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This is an old statistic, but it’s one that I have only just encountered. I just read on California Mortgage News that 61 percent of all home loans issued in California last year were interest-only mortgages.
As I’ve written a number of times, there’s lots of reasons for being worried about all those interest-only loans.
The basic concern is that these loans have introductory rates that are very low, but that those rates increase significantly after the introductory period. When those rates bump up, property owners who have bought more house than they can afford could be in trouble. If their home hasn’t risen in value, they may be forced to sell their property and could even find themselves owing money to the bank if they can’t get their asking price.
The other concern is that, due to the high proportion of these loans taken out, a large number of people could find themselves in the same situation at the same time. We recently reported that something like 50 percent of the mortgage debt in San Diego will be subject to mortgage rate re-sets in the next four years.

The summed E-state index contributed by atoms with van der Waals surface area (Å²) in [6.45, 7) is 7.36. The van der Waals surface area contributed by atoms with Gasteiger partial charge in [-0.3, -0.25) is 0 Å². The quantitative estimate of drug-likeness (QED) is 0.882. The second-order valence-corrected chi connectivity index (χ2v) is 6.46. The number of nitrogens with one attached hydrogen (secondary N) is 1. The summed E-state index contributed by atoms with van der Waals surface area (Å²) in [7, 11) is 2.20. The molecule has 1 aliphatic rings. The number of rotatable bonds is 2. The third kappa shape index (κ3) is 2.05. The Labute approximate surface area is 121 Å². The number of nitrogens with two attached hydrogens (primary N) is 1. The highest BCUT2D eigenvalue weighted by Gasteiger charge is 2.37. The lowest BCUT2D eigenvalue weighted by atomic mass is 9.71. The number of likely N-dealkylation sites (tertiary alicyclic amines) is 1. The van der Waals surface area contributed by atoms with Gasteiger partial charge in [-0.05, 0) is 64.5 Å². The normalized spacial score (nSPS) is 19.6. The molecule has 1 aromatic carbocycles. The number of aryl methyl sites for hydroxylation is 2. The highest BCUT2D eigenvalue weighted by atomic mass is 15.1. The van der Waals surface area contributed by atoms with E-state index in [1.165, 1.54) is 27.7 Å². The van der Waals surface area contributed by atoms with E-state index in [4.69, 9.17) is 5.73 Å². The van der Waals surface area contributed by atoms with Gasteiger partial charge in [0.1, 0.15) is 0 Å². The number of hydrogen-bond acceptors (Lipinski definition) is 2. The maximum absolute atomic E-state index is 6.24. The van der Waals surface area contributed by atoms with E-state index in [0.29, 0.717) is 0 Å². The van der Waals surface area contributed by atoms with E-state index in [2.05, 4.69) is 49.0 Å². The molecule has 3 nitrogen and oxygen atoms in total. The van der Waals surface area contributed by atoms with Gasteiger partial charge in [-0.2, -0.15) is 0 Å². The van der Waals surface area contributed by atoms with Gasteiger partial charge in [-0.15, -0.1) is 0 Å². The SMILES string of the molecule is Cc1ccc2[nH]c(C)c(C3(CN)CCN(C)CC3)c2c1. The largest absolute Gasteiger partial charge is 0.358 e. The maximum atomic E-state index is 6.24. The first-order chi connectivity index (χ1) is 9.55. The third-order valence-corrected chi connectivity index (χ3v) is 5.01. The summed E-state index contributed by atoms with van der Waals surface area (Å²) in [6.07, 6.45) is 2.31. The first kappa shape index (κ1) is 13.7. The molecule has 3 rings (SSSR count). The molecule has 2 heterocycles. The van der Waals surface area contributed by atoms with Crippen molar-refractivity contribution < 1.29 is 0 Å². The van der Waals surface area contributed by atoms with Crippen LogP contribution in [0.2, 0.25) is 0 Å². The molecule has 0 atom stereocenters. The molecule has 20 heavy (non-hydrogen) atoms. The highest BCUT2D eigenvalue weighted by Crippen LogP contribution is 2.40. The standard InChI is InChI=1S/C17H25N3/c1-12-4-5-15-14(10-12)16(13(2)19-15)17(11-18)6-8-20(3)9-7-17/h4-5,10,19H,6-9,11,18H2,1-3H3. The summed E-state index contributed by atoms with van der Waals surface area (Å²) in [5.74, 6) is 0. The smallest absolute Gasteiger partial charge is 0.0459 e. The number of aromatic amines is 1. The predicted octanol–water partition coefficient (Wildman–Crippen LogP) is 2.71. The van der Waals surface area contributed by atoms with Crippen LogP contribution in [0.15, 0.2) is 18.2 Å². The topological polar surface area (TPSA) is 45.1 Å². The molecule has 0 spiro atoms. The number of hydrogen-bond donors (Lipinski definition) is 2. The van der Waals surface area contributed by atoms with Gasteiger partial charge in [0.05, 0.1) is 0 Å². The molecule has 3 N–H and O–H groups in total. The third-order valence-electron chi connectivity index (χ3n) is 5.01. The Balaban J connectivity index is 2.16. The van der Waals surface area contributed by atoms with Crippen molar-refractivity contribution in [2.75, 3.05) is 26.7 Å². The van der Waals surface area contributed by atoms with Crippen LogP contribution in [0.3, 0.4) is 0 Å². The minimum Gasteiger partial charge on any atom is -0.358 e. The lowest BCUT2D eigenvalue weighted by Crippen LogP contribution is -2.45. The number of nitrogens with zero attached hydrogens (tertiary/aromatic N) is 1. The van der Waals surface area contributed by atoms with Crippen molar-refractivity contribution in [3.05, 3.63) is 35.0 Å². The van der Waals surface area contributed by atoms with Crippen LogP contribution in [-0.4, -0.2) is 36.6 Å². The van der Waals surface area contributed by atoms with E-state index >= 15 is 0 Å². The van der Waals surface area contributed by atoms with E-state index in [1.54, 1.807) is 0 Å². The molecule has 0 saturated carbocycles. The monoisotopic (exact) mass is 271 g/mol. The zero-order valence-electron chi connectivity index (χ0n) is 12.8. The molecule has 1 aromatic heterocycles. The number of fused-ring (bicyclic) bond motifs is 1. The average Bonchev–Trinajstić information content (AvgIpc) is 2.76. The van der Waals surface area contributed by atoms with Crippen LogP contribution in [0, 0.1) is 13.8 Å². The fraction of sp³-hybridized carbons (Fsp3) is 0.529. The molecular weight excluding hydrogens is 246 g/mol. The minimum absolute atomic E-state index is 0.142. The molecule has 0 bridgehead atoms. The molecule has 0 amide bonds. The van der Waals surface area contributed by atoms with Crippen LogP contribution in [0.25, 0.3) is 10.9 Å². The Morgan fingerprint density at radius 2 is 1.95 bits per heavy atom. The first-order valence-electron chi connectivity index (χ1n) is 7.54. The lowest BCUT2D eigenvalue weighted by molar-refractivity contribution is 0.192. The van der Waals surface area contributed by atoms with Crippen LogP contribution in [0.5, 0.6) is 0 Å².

That means lots of people seeing their payments rise substantially, and could mean lots of people walking away from their mortgages, which would in turn push prices down even more.
What the 61 percent statistic shows is that the problem’s not just in San Diego. A
majority of new homeowners in California are currently not paying off any of the debt they have taken on. They are merely paying off the interest on that debt – a situation some experts say is akin to renting their properties from lenders. Whether all those people can justify making much larger monthly payments when their mortgages kick up could potentially define the future of California’s real estate market. Some analysts argue that it could define the Golden State’s entire economic well-being.